In PostgreSQL, rows that are deleted or modified are not completely removed. Rather they are marked as dead tuples. In other words, PostgreSQL does not physically remove these rows but places a marker on them to prevent future queries from returning or accessing dead tuples.

PostgreSQL provides the VACUUM command and VACUUM ANALYZE commands to get rid of dead rows or tuples. However, both commands differ in how they operate.

Learn Vim Progressively

tl;dr: You want to teach yourself vim (the best text editor known to human kind) in the fastest way possible. This is my way of doing it. You start by learning the minimal to survive, then you integrate all the tricks slowly.

Vim the Six Billion Dollar editor

Better, Stronger, Faster.

PHP Programação

A bref AWS PHP story – Part 1

The PHP language is a true and good alternative for Serverless applications. PHP is a fast and flexible programming language, and there are many business treasures inside PHP applications, business logic running well for years inside company codebases worldwide.

We don't need to look at PHP as a language that could not run inside a modernized stack. We can move some of this code without total refactoring to Serverless applications, benefiting from an already proven successful code. And we know we all have flows suitable to run as a lambda function.

And not only legacy code. New features are also perfect candidates to be run in PHP and lambdas due to the team's experience, consistency of the technology stack, speed, etc. PHP has served the world well and will remain operating well. PHP is alive.

Table of contents:

  1. The series
  2. Functions
  3. Code
    1. Requirements
    2. The lambda
  4. Wrap-up

The Serie

I am starting a series as a walkthrough for PHP into Serverless, specifically to run as lambdas functions.

We will use Bref, a composer package, to deploy PHP applications to AWS.

Bref (which means "brief" in french) comes as an open source Composer package and helps you deploy PHP applications to AWS and run them on AWS Lambda.

Bref relies on the Serverless framework and AWS access keys to deploy applications.

The Serverless framework is excellent, but I am more of a fan of AWS CDK. Mainly because it is designed to use an imperative programming framework that speeds up the required infrastructure with excellent constructs on different levels (reasonable defaults), and its output can be run against a test framework (predictability).

There are already some CDK constructs for PHP, but, as far as I see, they are intended to be used by Web Apps lambdas (i.e. using frameworks such as Laravel and Symfony). However, the purpose of this series is to run Event-Driven functions, so I will start using pure CDK constructs.


As a walkthrough, we will digest the series in affordable bites, starting from simple functions that we will improve as the series continues and we use more AWS resources.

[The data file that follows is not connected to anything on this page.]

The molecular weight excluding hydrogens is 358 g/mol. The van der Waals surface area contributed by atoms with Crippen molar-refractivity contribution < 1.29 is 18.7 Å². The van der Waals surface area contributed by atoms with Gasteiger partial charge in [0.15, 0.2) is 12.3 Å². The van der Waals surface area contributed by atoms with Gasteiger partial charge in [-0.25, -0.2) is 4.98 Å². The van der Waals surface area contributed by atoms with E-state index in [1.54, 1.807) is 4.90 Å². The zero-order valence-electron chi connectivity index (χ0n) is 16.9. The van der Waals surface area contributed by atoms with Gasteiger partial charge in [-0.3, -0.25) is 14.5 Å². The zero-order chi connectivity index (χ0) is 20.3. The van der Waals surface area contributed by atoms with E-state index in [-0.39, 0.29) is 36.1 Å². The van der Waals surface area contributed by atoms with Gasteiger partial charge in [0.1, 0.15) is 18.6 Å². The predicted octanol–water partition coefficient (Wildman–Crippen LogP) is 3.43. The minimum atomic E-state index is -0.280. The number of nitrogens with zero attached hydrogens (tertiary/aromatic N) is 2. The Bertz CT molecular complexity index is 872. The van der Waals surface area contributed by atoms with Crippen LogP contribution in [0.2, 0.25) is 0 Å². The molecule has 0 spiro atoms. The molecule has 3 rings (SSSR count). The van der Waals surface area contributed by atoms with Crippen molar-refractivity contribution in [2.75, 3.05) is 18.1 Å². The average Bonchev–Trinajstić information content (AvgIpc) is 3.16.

Let's start our PHP lambda function. First, it will begin as an HTTP-based lambda, expecting a request and returning a response. Then, it will execute a trivial piece of computing code: it will return fibonacci.

Get the part 1 source-code in GitHub.


(optional) There is a Dockerfile and a docker-compose.yml file for your convenience if you prefer to use docker. It will require you to set AWS environment variables for use by the container.

The lambda

You can check the complete source code for part 1, and we will highlight essential parts from the CDK code, as the PHP code has a few different things from what we are used to code.

The stack creator

In our case, it will create the serverless Stack and related infrastructure, i.e., IAM, lambda function, and URL. If anything else we need, it would be defined and requested by this class.


export class CdkStack extends Stack {

  // Get Bref layer ARN from
  public static brefLayerFunctionArn = 'arn:aws:lambda:us-east-1:209497400698:layer:php-82:16';

  constructor(scope: Construct, id: string, props?: StackProps) {
    super(scope, id, props);

    const layer = LayerVersion.fromLayerVersionArn(this, 'php-layer', CdkStack.brefLayerFunctionArn);

    const getLambda = new LambdaFunction(this, 'get', {
      layers: [layer],
      handler: 'get.php',
      runtime: Runtime.PROVIDED_AL2,
      code: Code.fromAsset(join(__dirname, `../assets/get`)),
      functionName: 'part1-get',

    const fnUrl = getLambda.addFunctionUrl({authType: FunctionUrlAuthType.NONE});

    new CfnOutput(this, 'TheUrl', {
      // The .url attributes will return the unique Function URL
      value: fnUrl.url,


The bref php layer:

public static brefLayerFunctionArn = 'arn:aws:lambda:us-east-1:209497400698:layer:php-82:16';

Where you point your entry point and source code:

      handler: 'get.php',
      runtime: Runtime.PROVIDED_AL2,
      code: Code.fromAsset(join(__dirname, `../assets/get`)), // get.php file inside the zip file located at this path